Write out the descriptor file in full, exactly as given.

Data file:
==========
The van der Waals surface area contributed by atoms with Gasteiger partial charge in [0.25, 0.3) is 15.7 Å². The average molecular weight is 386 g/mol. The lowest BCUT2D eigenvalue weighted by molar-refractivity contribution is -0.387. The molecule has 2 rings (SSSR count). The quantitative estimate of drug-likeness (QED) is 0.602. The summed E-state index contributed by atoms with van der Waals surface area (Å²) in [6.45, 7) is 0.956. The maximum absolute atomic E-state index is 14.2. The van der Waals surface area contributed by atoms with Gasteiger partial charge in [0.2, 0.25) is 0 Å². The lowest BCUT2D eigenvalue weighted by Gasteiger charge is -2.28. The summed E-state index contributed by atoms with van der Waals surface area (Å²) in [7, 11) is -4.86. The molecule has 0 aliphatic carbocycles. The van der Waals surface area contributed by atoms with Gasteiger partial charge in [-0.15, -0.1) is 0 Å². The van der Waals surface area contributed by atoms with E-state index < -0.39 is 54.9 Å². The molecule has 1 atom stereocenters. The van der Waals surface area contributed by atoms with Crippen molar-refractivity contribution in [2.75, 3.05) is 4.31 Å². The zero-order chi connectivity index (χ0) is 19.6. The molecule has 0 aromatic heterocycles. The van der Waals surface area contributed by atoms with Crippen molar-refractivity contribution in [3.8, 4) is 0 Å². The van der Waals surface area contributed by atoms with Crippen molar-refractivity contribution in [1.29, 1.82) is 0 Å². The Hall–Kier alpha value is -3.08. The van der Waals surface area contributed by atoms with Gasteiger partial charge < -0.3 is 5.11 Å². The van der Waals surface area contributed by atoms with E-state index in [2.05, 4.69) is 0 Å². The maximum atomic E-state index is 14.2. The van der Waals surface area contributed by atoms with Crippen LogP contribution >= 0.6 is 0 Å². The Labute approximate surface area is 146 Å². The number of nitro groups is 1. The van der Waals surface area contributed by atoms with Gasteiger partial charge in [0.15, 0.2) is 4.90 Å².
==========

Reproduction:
The van der Waals surface area contributed by atoms with Gasteiger partial charge in [0.25, 0.3) is 15.7 Å². The average molecular weight is 386 g/mol. The lowest BCUT2D eigenvalue weighted by molar-refractivity contribution is -0.387. The molecule has 2 rings (SSSR count). The quantitative estimate of drug-likeness (QED) is 0.602. The summed E-state index contributed by atoms with van der Waals surface area (Å²) in [6.45, 7) is 0.956. The maximum absolute atomic E-state index is 14.2. The van der Waals surface area contributed by atoms with Gasteiger partial charge in [0.2, 0.25) is 0 Å². The lowest BCUT2D eigenvalue weighted by Gasteiger charge is -2.28. The summed E-state index contributed by atoms with van der Waals surface area (Å²) in [7, 11) is -4.86. The molecule has 0 aliphatic carbocycles. The van der Waals surface area contributed by atoms with Gasteiger partial charge in [-0.15, -0.1) is 0 Å². The van der Waals surface area contributed by atoms with E-state index < -0.39 is 54.9 Å². The molecule has 1 atom stereocenters. The van der Waals surface area contributed by atoms with Crippen molar-refractivity contribution in [2.75, 3.05) is 4.31 Å². The zero-order chi connectivity index (χ0) is 19.6. The molecule has 0 aromatic heterocycles. The van der Waals surface area contributed by atoms with Crippen molar-refractivity contribution in [3.8, 4) is 0 Å². The van der Waals surface area contributed by atoms with Crippen molar-refractivity contribution in [1.29, 1.82) is 0 Å². The Hall–Kier alpha value is -3.08. The van der Waals surface area contributed by atoms with Gasteiger partial charge < -0.3 is 5.11 Å². The van der Waals surface area contributed by atoms with E-state index in [2.05, 4.69) is 0 Å². The maximum atomic E-state index is 14.2. The van der Waals surface area contributed by atoms with Crippen LogP contribution >= 0.6 is 0 Å². The Labute approximate surface area is 146 Å². The number of nitro groups is 1. The van der Waals surface area contributed by atoms with Gasteiger partial charge in [0.15, 0.2) is 4.90 Å².